As for the video quality, well, a lot of it will depend on the available light. Since the sensor operates at a much higher ISO in super slow-mo, the quality of videos shot goes for a spin. Even more so in tricky and low light.

Samsung isn't doing anything new though

If I was to be straight-forward, Samsung is doing something that Sony achieved last year. Sony's Xperia XZ Premium was the first commercially available phone capable of shooting slow-motion videos at a mind-boggling 960-frames-per-second. Sony has, since then launched a number of high-end phones, with this feature. You can say that Samsung is offering more customization options and also its solution allows for auto motion detection, but, then Sony has gone ahead and raised the bar with this year's Xperia XZ2 that can record 960-frames-per-second slow-motion videos at 1080p.

Shooting 960 fps videos isn't the only USP of the Galaxy S9 and the Galaxy S9+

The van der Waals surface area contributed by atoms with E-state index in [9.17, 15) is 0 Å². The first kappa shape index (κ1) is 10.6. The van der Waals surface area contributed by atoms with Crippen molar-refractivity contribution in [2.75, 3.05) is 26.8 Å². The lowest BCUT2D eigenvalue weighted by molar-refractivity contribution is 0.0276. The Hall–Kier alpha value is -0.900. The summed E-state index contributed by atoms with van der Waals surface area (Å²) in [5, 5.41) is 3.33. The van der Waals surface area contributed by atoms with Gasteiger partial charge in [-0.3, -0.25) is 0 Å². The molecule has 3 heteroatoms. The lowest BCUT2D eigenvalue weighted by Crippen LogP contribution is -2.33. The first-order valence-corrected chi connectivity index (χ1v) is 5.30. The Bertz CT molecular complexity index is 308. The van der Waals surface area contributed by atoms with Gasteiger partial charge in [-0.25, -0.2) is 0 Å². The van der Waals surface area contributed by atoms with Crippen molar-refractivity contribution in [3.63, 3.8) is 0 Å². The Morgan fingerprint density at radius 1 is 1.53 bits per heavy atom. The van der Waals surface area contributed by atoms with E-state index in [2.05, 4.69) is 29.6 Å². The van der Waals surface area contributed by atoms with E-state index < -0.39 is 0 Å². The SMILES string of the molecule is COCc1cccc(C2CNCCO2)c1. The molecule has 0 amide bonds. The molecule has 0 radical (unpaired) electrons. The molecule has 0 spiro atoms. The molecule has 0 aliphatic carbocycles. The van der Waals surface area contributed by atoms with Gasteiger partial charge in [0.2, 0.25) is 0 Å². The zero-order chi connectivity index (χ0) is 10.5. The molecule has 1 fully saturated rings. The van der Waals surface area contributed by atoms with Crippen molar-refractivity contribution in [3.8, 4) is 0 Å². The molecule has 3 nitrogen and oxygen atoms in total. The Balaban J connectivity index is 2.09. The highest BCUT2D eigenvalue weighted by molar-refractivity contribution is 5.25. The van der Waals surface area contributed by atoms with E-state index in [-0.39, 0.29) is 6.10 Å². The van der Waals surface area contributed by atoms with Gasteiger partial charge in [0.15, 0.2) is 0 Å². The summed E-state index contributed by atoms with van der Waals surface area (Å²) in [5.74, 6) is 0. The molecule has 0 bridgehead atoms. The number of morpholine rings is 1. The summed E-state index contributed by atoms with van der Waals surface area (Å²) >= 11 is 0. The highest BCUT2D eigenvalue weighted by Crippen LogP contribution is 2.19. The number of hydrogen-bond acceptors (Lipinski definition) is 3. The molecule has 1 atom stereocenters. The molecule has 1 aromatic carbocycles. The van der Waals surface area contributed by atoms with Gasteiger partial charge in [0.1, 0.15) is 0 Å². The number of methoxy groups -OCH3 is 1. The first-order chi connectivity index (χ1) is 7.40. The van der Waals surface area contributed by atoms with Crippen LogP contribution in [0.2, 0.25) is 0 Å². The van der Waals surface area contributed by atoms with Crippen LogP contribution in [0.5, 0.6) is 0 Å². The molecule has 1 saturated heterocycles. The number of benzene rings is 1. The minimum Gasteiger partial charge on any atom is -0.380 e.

The Galaxy S9 comes with a single camera on the rear. It can shoot dual-pixel 12-megapixel photos, assisted by OIS. This sensor has a variable aperture and can shoot between f/1.5 and f/2.4 with the former assisting in low light and the latter jumping in when lighting is ideal. A dual-aperture camera should allow the Galaxy S9 to shoot photos with more detail in low light, and photos without metering -- overexposure -- issues when lighting is more than adequate, for instance, when you're out and about in a warm sunny environment. It's (also) possible to manually switch between the two apertures using the phone's pro-mode although it's not possible to shoot in apertures in between the two.

The Galaxy S9+, meanwhile, carries the same primary sensor but it also includes a secondary 12-megapixel tele-photo sensor with fixed aperture (f/2.4) for portrait photography or bokeh and Samsung's hallmark Live Focus.